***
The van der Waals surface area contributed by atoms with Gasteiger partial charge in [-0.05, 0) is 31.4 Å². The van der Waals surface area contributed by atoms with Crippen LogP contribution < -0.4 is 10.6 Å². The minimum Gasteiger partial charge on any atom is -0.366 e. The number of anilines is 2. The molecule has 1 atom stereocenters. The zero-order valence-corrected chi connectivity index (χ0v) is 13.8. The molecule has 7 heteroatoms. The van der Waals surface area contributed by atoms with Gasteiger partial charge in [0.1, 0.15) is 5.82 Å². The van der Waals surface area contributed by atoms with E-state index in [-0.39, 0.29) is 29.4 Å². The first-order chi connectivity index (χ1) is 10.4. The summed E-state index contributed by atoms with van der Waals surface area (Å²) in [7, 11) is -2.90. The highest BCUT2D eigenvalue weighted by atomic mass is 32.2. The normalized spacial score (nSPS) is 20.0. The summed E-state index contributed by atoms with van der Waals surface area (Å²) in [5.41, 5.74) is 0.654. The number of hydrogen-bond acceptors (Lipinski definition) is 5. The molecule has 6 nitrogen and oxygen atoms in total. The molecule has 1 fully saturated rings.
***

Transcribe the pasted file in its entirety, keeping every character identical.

The van der Waals surface area contributed by atoms with Gasteiger partial charge in [-0.05, 0) is 31.4 Å². The van der Waals surface area contributed by atoms with Crippen LogP contribution < -0.4 is 10.6 Å². The minimum Gasteiger partial charge on any atom is -0.366 e. The number of anilines is 2. The molecule has 1 atom stereocenters. The zero-order valence-corrected chi connectivity index (χ0v) is 13.8. The molecule has 7 heteroatoms. The van der Waals surface area contributed by atoms with Gasteiger partial charge in [0.1, 0.15) is 5.82 Å². The van der Waals surface area contributed by atoms with E-state index in [-0.39, 0.29) is 29.4 Å². The first-order chi connectivity index (χ1) is 10.4. The summed E-state index contributed by atoms with van der Waals surface area (Å²) in [7, 11) is -2.90. The highest BCUT2D eigenvalue weighted by atomic mass is 32.2. The normalized spacial score (nSPS) is 20.0. The summed E-state index contributed by atoms with van der Waals surface area (Å²) in [5.41, 5.74) is 0.654. The number of hydrogen-bond acceptors (Lipinski definition) is 5. The molecule has 6 nitrogen and oxygen atoms in total. The molecule has 1 fully saturated rings.